USDA Targets Citrus Greening with Tree Removal, Replacement Funds

Florida organic citrus growers plagued by an epidemic of Citrus Greening disease, also known as Huanglongbing (HLB), received a boost from the federal government last week with an expansion of the agency’s Tree Assistance Program.

The U.S. Department of Agriculture (USDA) announced new funding to share the costs of removing diseased trees and replanting with healthy stock. The funding is currently available only in Florida, where the bacterial disease has spread to an estimated 99 percent of the state’s citrus groves. The tree-replacement funds will be available to all Florida farmers, including organic growers, who farm about 3,000 acres in the sunshine state.

The tree replacement aid comes on the heels of $31.5 million in USDA funding allocated this year for research and extension service projects combating HLB, which is inflicting serious damage in Florida and has established toeholds as far afield as Texas and California. Some of those federal funds are supporting research of interest to organic growers.

“Organic growers qualify (for the tree replacement funds) just the same as conventional growers,” said Ben McLean, vice-president of Uncle Matt’s Organics, the largest organic citrus grower in Florida. “And we’ve found the USDA has been really encouraging regarding research funding for organic disease control methods.”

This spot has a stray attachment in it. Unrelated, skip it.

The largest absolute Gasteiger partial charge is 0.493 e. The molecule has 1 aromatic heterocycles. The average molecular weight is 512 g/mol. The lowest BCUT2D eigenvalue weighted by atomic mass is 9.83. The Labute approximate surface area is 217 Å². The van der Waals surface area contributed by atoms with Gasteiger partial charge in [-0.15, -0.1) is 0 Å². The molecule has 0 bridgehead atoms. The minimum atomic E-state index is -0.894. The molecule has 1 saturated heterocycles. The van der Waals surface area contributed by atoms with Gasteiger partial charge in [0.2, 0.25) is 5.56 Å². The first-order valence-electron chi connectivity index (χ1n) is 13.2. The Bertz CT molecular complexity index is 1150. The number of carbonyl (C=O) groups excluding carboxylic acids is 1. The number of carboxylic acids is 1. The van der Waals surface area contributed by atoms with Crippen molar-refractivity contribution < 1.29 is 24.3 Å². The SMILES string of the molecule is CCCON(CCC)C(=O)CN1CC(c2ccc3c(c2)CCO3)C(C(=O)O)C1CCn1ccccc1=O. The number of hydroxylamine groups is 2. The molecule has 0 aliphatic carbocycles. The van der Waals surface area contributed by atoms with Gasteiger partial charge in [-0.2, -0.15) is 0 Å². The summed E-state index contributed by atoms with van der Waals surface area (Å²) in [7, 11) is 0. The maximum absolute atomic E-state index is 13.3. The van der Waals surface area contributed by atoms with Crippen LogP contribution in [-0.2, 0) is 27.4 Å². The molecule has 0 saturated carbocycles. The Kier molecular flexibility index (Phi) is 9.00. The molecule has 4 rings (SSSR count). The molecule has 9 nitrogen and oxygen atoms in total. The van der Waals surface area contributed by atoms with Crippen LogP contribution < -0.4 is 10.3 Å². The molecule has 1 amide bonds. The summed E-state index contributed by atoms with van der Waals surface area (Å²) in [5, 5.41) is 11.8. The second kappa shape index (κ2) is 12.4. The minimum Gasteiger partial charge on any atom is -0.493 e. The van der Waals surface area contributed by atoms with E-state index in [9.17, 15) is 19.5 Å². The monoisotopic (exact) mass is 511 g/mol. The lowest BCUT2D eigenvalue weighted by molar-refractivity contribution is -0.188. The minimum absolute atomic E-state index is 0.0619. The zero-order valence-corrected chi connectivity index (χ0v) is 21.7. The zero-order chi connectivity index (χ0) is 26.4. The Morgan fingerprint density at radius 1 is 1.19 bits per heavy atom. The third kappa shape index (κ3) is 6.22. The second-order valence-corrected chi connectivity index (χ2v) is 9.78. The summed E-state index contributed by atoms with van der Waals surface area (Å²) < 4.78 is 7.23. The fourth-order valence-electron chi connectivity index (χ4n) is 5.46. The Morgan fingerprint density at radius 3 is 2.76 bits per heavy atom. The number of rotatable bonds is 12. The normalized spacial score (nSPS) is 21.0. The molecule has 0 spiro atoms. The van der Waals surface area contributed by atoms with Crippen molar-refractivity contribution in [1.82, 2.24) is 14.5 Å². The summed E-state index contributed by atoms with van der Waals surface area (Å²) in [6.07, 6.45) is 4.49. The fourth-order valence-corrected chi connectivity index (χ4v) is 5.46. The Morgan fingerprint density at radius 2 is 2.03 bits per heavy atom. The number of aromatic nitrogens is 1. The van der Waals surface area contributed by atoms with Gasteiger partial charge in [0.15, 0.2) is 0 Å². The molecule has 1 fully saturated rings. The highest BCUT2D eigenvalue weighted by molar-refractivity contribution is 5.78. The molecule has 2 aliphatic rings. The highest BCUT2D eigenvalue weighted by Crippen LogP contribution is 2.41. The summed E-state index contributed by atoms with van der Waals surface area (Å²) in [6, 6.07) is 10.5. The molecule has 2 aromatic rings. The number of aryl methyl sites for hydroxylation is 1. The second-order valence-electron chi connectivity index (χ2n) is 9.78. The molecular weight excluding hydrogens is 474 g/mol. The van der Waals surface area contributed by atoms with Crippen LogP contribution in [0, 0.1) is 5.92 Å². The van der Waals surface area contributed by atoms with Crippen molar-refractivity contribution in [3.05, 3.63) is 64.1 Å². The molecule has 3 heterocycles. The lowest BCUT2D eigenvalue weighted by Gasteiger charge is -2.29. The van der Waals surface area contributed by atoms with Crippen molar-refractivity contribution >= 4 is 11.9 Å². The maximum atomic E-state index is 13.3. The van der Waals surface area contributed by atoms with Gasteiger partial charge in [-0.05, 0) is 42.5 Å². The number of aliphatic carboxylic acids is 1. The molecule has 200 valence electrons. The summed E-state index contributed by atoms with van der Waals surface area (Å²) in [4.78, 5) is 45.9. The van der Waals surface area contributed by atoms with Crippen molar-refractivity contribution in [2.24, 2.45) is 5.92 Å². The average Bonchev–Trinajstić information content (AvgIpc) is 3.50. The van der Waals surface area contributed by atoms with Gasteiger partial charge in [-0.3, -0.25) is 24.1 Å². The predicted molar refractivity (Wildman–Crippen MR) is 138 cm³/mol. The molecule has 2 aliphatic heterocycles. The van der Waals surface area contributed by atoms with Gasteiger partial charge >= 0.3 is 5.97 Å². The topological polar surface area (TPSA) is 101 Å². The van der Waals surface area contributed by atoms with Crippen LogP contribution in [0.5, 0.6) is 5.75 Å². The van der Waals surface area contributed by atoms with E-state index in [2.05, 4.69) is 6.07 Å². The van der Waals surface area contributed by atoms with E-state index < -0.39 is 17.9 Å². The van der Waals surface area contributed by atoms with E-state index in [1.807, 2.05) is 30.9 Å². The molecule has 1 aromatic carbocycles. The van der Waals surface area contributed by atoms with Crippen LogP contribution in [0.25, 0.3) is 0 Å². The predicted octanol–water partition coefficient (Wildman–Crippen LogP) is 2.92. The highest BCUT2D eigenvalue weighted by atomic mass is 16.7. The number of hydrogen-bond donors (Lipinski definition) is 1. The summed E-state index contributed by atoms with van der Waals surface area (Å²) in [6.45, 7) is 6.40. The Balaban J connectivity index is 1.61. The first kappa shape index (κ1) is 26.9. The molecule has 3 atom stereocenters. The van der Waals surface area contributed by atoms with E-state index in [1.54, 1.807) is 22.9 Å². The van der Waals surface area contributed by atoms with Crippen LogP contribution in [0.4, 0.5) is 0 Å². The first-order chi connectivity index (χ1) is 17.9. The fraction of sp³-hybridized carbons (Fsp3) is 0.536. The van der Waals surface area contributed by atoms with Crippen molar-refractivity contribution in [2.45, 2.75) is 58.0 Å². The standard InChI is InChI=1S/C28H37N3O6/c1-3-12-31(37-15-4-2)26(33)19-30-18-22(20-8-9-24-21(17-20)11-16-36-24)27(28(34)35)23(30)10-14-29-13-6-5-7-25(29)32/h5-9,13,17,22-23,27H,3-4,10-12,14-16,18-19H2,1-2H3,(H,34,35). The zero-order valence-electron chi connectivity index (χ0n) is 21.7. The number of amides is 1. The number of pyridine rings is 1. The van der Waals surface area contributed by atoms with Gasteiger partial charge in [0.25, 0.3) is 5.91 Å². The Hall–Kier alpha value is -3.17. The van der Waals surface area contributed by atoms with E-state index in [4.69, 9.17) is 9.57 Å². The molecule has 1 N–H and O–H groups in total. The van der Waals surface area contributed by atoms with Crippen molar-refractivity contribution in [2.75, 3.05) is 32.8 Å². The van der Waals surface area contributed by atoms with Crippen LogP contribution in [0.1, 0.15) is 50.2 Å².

McLean said the USDA has requested a full proposal for an organic-friendly HLB-focused research project proposed by himself and a team of University of Florida researchers. And the agency is also pursuing research on non-genetically-modified HLB-resistant citrus varieties, and on microbial biological controls, McLean said.

“These are two examples of research being done that, while not specifically titled ‘organic’, would benefit organic as well as conventional citrus growers,” McLean said. “Honestly, I’ve been really pleased with the USDA’s efforts.”

While Florida accounts for 63 percent of the U.S. citrus harvest, California produces 69 percent of the country’s organic oranges, 99 percent of its organic lemons, and 67 percent of its organic tangerines, according to the USDA (2011 data). 

Growers in the Western states are increasingly concerned that the lack of government-approved, certified-organic HLB treatments could soon result in mandatory chemical treatment of organic citrus groves. Broad-spectrum conventional pesticides, applied as frequently as 12 times per year, are currently the main method used to combat the Asian Citrus Psyllid (ACP), the fast-breeding pest that spreads HLB as it feeds on the leaves and stems of citrus trees.

Through the Tree Assistance Program, Florida citrus growers will be eligible for up to 50 percent of the cost of tree removal and site preparation; 65 percent of the cost of replanting and labor; and 65 percent of the cost of seedlings.

For more information, read the Tree Assistance Program fact sheet at or contact your local county FSA office at